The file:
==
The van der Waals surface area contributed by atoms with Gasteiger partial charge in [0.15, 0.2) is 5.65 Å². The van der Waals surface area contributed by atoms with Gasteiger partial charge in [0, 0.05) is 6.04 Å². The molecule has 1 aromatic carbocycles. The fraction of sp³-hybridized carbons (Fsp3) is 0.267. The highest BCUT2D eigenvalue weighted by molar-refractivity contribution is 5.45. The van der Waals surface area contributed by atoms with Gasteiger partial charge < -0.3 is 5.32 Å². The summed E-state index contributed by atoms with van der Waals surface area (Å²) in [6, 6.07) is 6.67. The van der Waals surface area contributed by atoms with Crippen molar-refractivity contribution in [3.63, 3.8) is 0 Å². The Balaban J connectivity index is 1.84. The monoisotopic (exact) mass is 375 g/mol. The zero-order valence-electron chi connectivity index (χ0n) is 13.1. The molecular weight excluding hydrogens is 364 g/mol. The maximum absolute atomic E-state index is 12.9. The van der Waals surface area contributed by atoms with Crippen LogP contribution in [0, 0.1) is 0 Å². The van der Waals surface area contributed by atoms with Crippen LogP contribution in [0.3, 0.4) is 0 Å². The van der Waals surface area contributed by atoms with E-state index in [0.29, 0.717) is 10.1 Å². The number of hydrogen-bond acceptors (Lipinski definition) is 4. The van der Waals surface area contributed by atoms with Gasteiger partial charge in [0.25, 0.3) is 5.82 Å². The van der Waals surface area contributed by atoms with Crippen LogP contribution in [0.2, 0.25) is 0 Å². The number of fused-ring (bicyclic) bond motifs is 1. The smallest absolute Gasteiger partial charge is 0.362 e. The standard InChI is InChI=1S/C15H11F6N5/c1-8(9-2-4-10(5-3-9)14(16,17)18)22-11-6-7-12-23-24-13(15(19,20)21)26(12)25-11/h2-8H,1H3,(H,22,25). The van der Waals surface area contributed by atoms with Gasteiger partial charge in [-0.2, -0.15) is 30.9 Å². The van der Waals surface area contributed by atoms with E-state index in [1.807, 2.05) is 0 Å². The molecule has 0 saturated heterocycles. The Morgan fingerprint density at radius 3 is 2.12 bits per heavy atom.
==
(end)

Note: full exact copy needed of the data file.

The van der Waals surface area contributed by atoms with Gasteiger partial charge in [0.15, 0.2) is 5.65 Å². The van der Waals surface area contributed by atoms with Gasteiger partial charge in [0, 0.05) is 6.04 Å². The molecule has 1 aromatic carbocycles. The fraction of sp³-hybridized carbons (Fsp3) is 0.267. The highest BCUT2D eigenvalue weighted by molar-refractivity contribution is 5.45. The van der Waals surface area contributed by atoms with Gasteiger partial charge < -0.3 is 5.32 Å². The summed E-state index contributed by atoms with van der Waals surface area (Å²) in [6, 6.07) is 6.67. The van der Waals surface area contributed by atoms with Crippen molar-refractivity contribution in [3.63, 3.8) is 0 Å². The Balaban J connectivity index is 1.84. The monoisotopic (exact) mass is 375 g/mol. The zero-order valence-electron chi connectivity index (χ0n) is 13.1. The molecular weight excluding hydrogens is 364 g/mol. The maximum absolute atomic E-state index is 12.9. The van der Waals surface area contributed by atoms with Crippen LogP contribution in [0, 0.1) is 0 Å². The van der Waals surface area contributed by atoms with Crippen LogP contribution in [0.3, 0.4) is 0 Å². The van der Waals surface area contributed by atoms with E-state index in [0.29, 0.717) is 10.1 Å². The number of hydrogen-bond acceptors (Lipinski definition) is 4. The van der Waals surface area contributed by atoms with Gasteiger partial charge in [0.25, 0.3) is 5.82 Å². The van der Waals surface area contributed by atoms with Crippen LogP contribution in [0.2, 0.25) is 0 Å². The number of fused-ring (bicyclic) bond motifs is 1. The smallest absolute Gasteiger partial charge is 0.362 e. The standard InChI is InChI=1S/C15H11F6N5/c1-8(9-2-4-10(5-3-9)14(16,17)18)22-11-6-7-12-23-24-13(15(19,20)21)26(12)25-11/h2-8H,1H3,(H,22,25). The van der Waals surface area contributed by atoms with Gasteiger partial charge in [-0.2, -0.15) is 30.9 Å². The van der Waals surface area contributed by atoms with E-state index in [1.807, 2.05) is 0 Å². The molecule has 0 saturated heterocycles. The Morgan fingerprint density at radius 3 is 2.12 bits per heavy atom.